Just before 11 a.m. Friday, Asa Khalif was on his hands and knees beneath a tree on a sidewalk off a mostly quiet Broad Street, using a black marker to write "Dump Trump" on a piece of cardboard.

A few hours later, when the weather was hot and the language more fiery, Khalif, a Black Lives Matter leader in the city, knocked to the ground a lone Donald Trump supporter who showed up for his visit to Philadelphia.

"He put his hands on me first," Khalif said as police separated the two.

The Trump supporter, Jerry Lambert of Bucks County, dusted himself off and continued to rile up the crowd, but Khalif and other members of Philadelphia's Coalition for Real Justice were more irked at the 12 to 14 black religious and community leaders who had a private meeting with the GOP presidential candidate in the catering hall of a nonprofit run by Greater Exodus Baptist Church.

"It's a slap in the face to us young people who are putting our lives on the line. These are our elders who we looked up to, who preached to us in our churches," Khalif said.

The protest of Trump's visit to North Philadelphia coalesced at Brown and Broad Streets, growing to over 100 people by the time the nominee slipped inside a back door on Carlisle Street at 2 p.m.

Protesters included Juntos, a Latino immigrant advocacy organization, which prepared long cloth signs, stenciled with black chain-link fence and redbrick designs, and the words #wall off Trump.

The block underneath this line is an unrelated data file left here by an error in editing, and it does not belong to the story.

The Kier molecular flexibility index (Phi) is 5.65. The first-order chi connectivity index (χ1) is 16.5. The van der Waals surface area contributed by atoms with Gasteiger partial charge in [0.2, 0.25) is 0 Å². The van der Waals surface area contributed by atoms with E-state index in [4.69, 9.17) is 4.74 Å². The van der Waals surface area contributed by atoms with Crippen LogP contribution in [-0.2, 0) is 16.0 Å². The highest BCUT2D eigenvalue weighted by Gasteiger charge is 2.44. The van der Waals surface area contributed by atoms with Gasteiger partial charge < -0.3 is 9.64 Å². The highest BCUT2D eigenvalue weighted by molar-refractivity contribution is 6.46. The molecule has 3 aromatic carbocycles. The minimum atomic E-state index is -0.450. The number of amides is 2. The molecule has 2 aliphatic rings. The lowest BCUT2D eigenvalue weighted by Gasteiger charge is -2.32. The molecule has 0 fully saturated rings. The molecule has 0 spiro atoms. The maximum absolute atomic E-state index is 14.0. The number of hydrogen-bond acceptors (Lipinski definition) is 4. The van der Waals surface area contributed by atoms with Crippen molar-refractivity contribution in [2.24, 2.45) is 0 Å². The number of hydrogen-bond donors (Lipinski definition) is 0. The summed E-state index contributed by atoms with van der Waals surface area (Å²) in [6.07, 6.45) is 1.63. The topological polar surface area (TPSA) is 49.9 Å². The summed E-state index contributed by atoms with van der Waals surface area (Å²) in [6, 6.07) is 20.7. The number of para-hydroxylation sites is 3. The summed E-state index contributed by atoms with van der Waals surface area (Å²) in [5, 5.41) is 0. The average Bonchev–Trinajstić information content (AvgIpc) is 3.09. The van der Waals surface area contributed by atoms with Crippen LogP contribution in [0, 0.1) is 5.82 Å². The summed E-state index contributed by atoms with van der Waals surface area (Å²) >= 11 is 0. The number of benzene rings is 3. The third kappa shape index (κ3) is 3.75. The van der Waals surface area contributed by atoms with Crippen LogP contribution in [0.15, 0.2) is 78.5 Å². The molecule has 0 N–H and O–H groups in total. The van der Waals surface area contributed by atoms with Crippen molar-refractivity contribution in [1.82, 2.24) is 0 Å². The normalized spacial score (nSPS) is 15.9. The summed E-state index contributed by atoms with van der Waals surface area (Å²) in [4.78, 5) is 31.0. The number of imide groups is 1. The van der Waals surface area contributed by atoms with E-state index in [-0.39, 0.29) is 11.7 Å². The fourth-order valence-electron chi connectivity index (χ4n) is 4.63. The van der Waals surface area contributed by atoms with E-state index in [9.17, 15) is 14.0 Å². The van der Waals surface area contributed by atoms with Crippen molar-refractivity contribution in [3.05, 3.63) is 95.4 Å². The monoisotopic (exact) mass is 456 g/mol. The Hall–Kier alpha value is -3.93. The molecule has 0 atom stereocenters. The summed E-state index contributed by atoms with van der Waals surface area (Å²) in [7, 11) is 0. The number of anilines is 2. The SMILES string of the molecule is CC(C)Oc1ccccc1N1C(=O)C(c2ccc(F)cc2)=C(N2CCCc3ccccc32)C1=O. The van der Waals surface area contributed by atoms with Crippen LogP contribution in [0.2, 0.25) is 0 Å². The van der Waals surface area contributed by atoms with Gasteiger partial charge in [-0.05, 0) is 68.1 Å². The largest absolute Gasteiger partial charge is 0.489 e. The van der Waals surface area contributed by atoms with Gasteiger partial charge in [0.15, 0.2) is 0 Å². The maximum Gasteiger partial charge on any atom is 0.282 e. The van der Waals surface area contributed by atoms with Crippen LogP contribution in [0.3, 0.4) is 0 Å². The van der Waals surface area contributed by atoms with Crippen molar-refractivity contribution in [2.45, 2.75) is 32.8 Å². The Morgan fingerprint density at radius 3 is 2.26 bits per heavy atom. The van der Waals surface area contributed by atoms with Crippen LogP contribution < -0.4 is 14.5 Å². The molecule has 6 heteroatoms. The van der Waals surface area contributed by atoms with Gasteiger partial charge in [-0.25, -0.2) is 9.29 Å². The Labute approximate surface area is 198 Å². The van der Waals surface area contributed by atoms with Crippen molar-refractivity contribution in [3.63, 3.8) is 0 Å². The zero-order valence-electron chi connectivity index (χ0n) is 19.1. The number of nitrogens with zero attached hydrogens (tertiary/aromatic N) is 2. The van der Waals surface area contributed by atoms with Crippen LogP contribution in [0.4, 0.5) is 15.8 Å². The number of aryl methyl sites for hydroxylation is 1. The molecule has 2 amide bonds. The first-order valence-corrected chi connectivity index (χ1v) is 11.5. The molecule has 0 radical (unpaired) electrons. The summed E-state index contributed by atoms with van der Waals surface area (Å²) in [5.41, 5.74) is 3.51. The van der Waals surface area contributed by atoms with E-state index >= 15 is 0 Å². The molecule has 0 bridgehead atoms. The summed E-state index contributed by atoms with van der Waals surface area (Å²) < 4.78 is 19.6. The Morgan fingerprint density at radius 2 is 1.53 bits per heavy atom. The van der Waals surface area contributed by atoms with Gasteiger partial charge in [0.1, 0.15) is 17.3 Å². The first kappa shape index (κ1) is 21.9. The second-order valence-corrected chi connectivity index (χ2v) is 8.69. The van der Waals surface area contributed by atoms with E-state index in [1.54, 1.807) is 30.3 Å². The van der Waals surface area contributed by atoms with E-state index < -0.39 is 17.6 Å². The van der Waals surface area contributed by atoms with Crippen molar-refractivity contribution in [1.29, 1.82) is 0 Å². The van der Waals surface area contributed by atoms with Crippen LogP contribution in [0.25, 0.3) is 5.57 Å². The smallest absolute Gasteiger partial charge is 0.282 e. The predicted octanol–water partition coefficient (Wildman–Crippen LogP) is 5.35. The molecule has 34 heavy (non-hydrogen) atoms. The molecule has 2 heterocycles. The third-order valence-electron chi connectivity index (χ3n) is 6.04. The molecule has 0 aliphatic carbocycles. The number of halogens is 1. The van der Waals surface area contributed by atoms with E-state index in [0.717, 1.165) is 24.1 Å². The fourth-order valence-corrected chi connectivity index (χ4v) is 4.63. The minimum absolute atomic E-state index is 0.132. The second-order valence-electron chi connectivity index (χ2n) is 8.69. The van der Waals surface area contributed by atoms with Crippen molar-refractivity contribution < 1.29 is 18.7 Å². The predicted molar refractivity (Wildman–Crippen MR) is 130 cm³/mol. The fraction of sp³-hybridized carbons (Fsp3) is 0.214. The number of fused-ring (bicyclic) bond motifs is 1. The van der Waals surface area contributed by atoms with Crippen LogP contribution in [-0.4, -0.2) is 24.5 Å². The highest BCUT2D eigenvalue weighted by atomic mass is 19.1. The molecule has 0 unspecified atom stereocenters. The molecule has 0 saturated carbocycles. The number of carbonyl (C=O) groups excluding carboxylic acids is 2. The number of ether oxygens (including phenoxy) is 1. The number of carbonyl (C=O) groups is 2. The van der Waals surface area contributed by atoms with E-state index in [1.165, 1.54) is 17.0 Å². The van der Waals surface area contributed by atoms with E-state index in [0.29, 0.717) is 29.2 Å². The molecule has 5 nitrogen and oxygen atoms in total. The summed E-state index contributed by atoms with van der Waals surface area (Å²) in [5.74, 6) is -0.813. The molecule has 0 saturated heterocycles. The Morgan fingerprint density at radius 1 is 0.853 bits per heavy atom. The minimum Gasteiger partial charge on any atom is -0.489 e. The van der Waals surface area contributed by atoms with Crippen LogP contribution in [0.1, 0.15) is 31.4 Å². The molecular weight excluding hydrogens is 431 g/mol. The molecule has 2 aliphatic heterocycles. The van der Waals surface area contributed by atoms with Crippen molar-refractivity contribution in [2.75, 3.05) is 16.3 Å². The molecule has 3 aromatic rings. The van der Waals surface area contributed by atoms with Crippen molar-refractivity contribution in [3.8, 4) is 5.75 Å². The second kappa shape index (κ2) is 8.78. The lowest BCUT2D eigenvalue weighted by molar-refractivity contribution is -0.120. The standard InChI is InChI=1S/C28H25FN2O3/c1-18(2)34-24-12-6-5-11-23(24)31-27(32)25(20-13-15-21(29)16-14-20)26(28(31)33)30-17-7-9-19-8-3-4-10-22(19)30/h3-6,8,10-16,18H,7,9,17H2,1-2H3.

Erica Mines of the Philadelphia Coalition for Real Justice also directed her anger at the people who invited Trump to Philadelphia.

"We are tired of them handing our communities over to our oppressors on a silver platter," she told the crowd.

A few blocks away, at Brown and 13th Street, Carla Griffin, 54, sat on her front porch and wondered how anyone could take seriously Trump's brief dip into Philadelphia.

"He's an embarrassment. This is a photo opportunity for him," Griffin said. "This is what politics has been reduced to."

Bobby Farms, a North Philadelphia resident walking down Brown, couldn't fathom how Trump got an invite to the city either.

"Men of color must be out of their minds," Farms said. "A tiger can't change his stripes."

City Democratic leaders also formed a united front against Trump on Friday.

"This whole thing about 'make America great,' that little stupid hat that he's walking around with, that's all about turning back the clock," said City Council President Darrell L. Clarke. "And us as minorities in these communities understand what it used to be like when there were really no opportunities for us in the workforce, really no opportunities for us for education. That's what that's about."

One of the men who met with Trump, Malik Boyd, a registered Republican, said he understood the anger of the protesters but disagreed that black leaders shouldn't meet with Trump.

"It's either all war or conversation. One of those sides has to win and I'd prefer it to be conversation," he said.

Lambert asked police to charge Khalif after his signs were torn and he was knocked down.

"I came here to express my First Amendment rights peacefully," Lambert told police. "That was not peaceful."

Khalif was not charged.